Why Teach About Gentrification?

These changes have led to problems. Seeing neighborhood schools close and having to move away from their communities (often because of foreclosure or eviction) has traumatized students and parents. The changing landscape has sent shock waves through schools and classrooms. Harmful misunderstandings and misperceptions have arisen, such as the questioning of black teachers' education backgrounds or white parents' proposal to "rebrand" a school because of its reputation as a failing (but also black) institution.

As I watched our school neighborhood turn from black to white, I realized that students needed to understand the systematic disenfranchisement of African Americans in Portland. Every act in the process of dismantling the Jefferson community—from segregation to urban renewal to the current gentrification—appeared inevitable. Yet, when examined closely, each act rested on a platform of racism, privilege, and decisions made by one group of people that affected a different group of people.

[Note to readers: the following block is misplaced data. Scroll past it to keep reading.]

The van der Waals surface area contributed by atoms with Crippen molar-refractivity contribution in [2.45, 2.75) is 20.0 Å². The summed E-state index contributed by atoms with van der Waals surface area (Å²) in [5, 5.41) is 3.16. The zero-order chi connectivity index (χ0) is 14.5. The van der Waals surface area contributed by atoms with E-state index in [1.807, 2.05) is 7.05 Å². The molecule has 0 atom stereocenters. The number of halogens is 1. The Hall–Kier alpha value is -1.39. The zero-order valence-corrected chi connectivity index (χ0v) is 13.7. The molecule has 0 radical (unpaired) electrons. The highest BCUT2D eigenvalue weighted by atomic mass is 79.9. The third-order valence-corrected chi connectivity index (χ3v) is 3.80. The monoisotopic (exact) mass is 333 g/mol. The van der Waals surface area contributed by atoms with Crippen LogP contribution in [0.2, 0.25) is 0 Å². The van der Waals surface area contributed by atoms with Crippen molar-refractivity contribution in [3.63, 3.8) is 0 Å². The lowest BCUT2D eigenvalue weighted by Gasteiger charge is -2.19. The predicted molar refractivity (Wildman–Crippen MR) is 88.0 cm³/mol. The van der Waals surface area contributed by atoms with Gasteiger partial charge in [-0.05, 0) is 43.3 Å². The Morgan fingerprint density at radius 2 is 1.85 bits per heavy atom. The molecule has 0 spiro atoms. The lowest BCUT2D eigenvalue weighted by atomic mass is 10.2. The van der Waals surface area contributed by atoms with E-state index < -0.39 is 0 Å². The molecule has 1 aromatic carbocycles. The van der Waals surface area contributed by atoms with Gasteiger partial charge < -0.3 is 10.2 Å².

Students of color deserve a multicultural curriculum peopled with novelists, scientists, and activists who look like them, but they also need to learn about the historical roots of inequality in our society. White students, too, deserve a curriculum that offers stories counter to the traditional narratives that make up many schools' literature and history curriculums.